Portland art blog + news + exhibition reviews + galleries + contemporary northwest art

recent entries

Giving Thanks Readings
Meet RACC's new leader Madison Cario
November Reviews
Early November Links
Spooky reviews
Countdown to Portlandageddon?
Mid October Links including PNCA/OCAC merger talks
Paul Allen, philanthropist and arts champion dead at 65
Midwest Art Initiative Tour
Haunting October Picks
End of September News
September review cluster

recent comments



Book Review
Calls for Artists
Design Review
Openings & Events
About PORT

regular contributors


Tori Abernathy
Amy Bernstein
Katherine Bovee
Emily Cappa
Patrick Collier
Arcy Douglass
Megan Driscoll
Jesse Hayward
Sarah Henderson
Jeff Jahn
Kelly Kutchko
Drew Lenihan
Victor Maldonado
Christopher Moon
Jascha Owens
Alex Rauch
Gary Wiseman



Guest Contributors
Past Contributors
November 2018
October 2018
September 2018
August 2018
July 2018
June 2018
May 2018
April 2018
March 2018
February 2018
January 2018
December 2017
November 2017
October 2017
September 2017
August 2017
July 2017
June 2017
May 2017
April 2017
March 2017
February 2017
January 2017
December 2016
November 2016
October 2016
September 2016
August 2016
July 2016
June 2016
May 2016
April 2016
March 2016
February 2016
January 2016
December 2015
November 2015
October 2015
September 2015
August 2015
July 2015
June 2015
May 2015
April 2015
March 2015
February 2015
January 2015
December 2014
November 2014
October 2014
September 2014
August 2014
July 2014
June 2014
May 2014
April 2014
March 2014
February 2014
January 2014
December 2013
November 2013
October 2013
September 2013
August 2013
July 2013
June 2013
May 2013
April 2013
March 2013
February 2013
January 2013
December 2012
November 2012
October 2012
September 2012
August 2012
July 2012
June 2012
May 2012
April 2012
March 2012
February 2012
January 2012
December 2011
November 2011
October 2011
September 2011
August 2011
July 2011
June 2011
May 2011
April 2011
March 2011
February 2011
January 2011
December 2010
November 2010
October 2010
September 2010
August 2010
July 2010
June 2010
May 2010
April 2010
March 2010
February 2010
January 2010
December 2009
November 2009
October 2009
September 2009
August 2009
July 2009
June 2009
May 2009
April 2009
March 2009
February 2009
January 2009
December 2008
November 2008
October 2008
September 2008
August 2008
July 2008
June 2008
May 2008
April 2008
March 2008
February 2008
January 2008
December 2007
November 2007
October 2007
September 2007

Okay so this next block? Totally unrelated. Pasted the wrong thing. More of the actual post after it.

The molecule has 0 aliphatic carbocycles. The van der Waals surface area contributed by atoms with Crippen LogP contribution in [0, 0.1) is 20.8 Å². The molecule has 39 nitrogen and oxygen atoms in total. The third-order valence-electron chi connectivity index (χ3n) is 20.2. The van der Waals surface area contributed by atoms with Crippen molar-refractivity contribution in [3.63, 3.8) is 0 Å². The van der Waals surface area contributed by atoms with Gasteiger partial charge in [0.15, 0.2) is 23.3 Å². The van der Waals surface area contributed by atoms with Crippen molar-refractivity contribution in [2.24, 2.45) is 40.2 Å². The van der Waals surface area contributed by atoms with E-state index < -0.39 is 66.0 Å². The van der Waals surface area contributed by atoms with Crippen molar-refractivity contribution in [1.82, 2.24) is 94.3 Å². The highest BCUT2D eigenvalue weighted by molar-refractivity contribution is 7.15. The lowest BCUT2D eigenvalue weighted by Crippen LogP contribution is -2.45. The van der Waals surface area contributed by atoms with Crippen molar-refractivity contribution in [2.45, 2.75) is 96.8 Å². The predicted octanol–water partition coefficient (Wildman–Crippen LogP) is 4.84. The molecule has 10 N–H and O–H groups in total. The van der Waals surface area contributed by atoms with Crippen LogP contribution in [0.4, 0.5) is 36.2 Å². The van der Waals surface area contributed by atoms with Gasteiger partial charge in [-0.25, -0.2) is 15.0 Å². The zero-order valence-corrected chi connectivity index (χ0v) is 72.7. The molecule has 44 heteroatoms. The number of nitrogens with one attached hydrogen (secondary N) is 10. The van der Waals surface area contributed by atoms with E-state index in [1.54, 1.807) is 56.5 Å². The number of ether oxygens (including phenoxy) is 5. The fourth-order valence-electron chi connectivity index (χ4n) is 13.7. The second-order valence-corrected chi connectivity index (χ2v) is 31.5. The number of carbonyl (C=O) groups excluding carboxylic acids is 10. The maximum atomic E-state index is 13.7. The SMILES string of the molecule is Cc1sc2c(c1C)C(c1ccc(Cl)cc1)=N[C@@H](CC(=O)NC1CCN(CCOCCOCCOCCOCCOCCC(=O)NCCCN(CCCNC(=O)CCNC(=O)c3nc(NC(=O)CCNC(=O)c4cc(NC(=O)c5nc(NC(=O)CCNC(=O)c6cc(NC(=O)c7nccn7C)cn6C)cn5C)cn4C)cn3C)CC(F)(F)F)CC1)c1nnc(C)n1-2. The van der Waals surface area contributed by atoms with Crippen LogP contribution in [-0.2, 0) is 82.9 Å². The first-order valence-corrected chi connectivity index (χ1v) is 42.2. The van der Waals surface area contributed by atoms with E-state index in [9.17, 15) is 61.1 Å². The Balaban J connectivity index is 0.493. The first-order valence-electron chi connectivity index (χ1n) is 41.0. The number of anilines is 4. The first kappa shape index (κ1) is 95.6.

August 2007
July 2007
June 2007
May 2007
April 2007
March 2007
February 2007
January 2007
December 2006
November 2006
October 2006
September 2006
August 2006
July 2006
June 2006
May 2006
April 2006
March 2006
February 2006
January 2006
December 2005
November 2005
October 2005
September 2005
August 2005
July 2005
June 2005

contact us


Contact us






powered by


Movable Type 3.16

This site is licensed under a


Creative Commons License

Monday 03.23.09

« Escaping to and from New York + links | Main | Art films: last installment »

Animals and Icons : Cliff Evans at PCC Cascade Gallery

Empyrean (
Still from Empyrean 5 Channel Video Projection, Cliff Evans 2007

Empyrean n. 1. The highest heaven; specif., a) among the ancients, the sphere of pure light or fire b) among Christian poets, the abode of God 2. The sky; the celestial vault; firmament

Cliff Evans' video installation Empyrean, on view until the eighth of April at PCC's Cascade Gallery is a digital amalgamation of our collaged culture elements. It is a pictorial representation of a synergistic future, collected and compressed. Evans' piece is a brave new world arrived and tanned, full of our apparent ideals of the artists claims to be our 'empyrean'. Based on evidence versus theory, the video presents five separate frames which concurrently move towards the viewer in what appears to be an endless parade of progress. Evans has gathered images of soldiers, busty beauties, political pundits, and dinosaurs to represent history as well as the constantly accelerating race towards the ideals of the global empire of the future. Each new frame displays itself with a peacock's pride despite its content or holistic irreverence to the idea of the soul or the sacred. Any animation within each piece is extremely artificial and marionette like. These choice bits move through the space of each frame like puppets and rightly so-Evans does not hold these characters (the pillars of our society -Brangelina- what not) in high regard; they are at the mercy of their own game. This is Evans' social commentary in high and lo-fi. In most art works this simple method of amalgamation does not usually work; a plus b plus c does not always simply equal d. Yet the removal of our everyday imagery from its context and posited next to itself and artfully arranged is as powerful a social commentary as a Sarah Palin imitation. Evans has literally melded the disparate parts of what we are now to create his art in a sort of sugary yet morbid warning. It is almost too easy, as the physical content is so prolific and blaringly at hand.